Let's Talk: Coping with Life in the Pandemic

from: Longevity Explorers | 

Discussion Summary

On September 16, 2020, members of the Providence Circle met for a structured discussion of the challenges we face in the special circumstances of the coronavirus pandemic.  One of our members, Elissa Arffa, led the discussion.  After brief introductory remarks, we used Zoom "break-out rooms" to divide into three subgroups, each with a designated leader and note-taker. The questions were the same for all of the groups: 

(1) What is the hardest challenge you have faced, and how have you coped with it?

(2) How are you managing with getting nutritious meals?

(3) What is your greatest concern for the future?

(4) What new unexpected experience has been positive?

After 30 minutes of small-group discussion, we returned to the larger group and note-takers reported from each group, one question at a time, with additional comments and questions from all.

Hardest challenge:  Participants voiced many concerns, including pervasive fear, anxiety, worry about how long it would last, fear of becoming sick while isolated, sense of never-ending lockdown, loss of connection to children and grandchildren, fear of doing even useful activities like going to the Y for exercise. Most reported that they were coping: focusing on staying safe; taking precautions; appreciating help from friends and neighbors (and reciprocating); walking more and appreciating their neighborhood; attending virtual lectures, dramas, music events, tours, travel; gaining technical skills (e.g. Zoom).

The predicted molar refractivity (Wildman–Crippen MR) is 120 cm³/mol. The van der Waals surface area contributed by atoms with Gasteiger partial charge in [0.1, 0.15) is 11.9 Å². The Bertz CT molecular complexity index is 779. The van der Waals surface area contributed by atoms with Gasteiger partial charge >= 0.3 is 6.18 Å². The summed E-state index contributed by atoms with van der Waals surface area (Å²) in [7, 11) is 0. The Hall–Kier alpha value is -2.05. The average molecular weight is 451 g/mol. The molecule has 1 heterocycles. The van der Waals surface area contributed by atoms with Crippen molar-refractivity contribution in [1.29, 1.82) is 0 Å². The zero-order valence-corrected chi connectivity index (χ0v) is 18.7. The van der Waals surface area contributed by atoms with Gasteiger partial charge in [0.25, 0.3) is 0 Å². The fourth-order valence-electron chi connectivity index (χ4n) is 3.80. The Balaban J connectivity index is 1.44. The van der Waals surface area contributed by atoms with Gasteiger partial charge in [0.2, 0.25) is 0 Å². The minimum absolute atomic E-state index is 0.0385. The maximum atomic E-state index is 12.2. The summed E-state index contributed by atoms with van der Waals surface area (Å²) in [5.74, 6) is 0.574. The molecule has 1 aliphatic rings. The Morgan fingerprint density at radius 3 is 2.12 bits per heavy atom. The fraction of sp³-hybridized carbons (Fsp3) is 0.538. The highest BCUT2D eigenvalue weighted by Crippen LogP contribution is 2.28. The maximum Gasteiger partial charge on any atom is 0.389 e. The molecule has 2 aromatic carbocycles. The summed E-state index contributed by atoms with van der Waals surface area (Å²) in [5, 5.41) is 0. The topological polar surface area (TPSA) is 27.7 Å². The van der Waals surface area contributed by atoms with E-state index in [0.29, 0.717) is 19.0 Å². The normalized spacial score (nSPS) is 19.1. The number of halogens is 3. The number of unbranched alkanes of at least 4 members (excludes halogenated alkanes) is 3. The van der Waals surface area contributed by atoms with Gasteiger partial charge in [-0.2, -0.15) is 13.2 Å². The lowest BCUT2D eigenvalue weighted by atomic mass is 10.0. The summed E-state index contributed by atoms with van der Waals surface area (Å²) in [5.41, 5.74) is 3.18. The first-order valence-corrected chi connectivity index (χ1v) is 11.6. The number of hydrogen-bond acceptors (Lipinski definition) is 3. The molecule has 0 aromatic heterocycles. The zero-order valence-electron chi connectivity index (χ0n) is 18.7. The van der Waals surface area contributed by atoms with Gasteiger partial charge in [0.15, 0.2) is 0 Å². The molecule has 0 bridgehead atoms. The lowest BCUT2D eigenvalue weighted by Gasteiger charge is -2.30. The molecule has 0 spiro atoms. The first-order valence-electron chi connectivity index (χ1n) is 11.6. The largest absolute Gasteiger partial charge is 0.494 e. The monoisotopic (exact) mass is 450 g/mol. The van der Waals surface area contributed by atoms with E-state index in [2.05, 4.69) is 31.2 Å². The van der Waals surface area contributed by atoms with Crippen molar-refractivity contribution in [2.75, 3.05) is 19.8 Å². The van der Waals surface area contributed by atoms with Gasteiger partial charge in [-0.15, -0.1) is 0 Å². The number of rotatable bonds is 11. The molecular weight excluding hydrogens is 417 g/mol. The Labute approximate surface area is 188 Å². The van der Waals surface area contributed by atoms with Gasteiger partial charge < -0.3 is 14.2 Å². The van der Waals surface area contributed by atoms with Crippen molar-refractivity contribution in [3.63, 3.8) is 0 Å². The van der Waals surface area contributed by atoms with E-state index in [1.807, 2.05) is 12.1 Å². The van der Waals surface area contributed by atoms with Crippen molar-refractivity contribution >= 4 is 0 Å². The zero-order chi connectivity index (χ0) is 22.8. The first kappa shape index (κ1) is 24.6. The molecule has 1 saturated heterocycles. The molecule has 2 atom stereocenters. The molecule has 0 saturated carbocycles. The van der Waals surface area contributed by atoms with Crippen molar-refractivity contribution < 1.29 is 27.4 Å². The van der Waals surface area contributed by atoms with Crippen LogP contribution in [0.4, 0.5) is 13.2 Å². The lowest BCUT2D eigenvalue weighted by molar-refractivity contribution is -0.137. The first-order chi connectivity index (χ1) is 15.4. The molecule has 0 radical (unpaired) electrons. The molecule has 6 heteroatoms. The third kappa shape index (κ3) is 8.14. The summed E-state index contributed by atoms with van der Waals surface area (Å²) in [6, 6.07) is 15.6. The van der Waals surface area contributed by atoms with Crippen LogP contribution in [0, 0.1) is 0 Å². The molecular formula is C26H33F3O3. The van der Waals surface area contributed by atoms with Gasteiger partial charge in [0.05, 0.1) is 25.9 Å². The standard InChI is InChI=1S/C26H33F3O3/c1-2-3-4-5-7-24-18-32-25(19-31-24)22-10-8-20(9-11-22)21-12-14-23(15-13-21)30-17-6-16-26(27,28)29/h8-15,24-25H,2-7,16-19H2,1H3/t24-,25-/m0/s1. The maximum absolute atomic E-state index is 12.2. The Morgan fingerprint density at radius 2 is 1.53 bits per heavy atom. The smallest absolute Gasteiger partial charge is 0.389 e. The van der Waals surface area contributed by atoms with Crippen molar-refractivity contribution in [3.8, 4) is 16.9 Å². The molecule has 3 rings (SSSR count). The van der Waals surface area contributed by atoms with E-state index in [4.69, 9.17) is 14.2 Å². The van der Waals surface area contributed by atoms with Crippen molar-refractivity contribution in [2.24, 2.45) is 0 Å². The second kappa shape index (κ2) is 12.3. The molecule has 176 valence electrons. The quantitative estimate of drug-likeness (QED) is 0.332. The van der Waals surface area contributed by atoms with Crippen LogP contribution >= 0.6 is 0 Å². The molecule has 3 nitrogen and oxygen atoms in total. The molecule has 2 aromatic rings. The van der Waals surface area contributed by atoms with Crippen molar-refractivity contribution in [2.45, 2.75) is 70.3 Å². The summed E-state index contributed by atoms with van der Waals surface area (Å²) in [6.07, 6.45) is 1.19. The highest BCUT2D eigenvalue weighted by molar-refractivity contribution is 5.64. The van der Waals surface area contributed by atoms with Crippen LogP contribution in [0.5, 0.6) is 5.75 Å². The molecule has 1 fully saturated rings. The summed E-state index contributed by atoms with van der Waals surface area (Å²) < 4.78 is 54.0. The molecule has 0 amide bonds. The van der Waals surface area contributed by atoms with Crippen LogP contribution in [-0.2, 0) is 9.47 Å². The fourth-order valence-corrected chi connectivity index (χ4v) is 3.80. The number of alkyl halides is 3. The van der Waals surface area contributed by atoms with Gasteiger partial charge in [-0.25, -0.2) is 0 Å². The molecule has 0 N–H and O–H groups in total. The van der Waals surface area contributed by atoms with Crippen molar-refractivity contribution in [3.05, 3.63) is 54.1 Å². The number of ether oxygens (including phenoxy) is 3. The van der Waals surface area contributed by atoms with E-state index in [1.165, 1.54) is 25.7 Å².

Getting nutrition: Many had recommendations for take-out and delivery options, trying recipes and eating a healthier diet than before the pandemic, tending home vegetable gardens.

Greatest concern for the future: effects on life going forward, including lost travel plans and family gatherings ("people and places we love"); worry for effects on grandchildren, including lost educational progress and opportunities; overall economic catastrophe affecting the entire country and world; political dysfunction affecting vaccine roll-out.

Unexpected positive experiences:  increased closeness to those in one's household and nearby neighbors; new skills (cooking, gardening, tech); finding Zoom to be a magic means of access to friends and family far and wide, enhancing friendships with near and distant others going through the same experience.

There was a strong sentiment that "tragedy can bring out the best in us" and pleasure in giving and receiving support to make it so.

 

 

 

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Key words: 
social isolation, coping skills, pandemic effects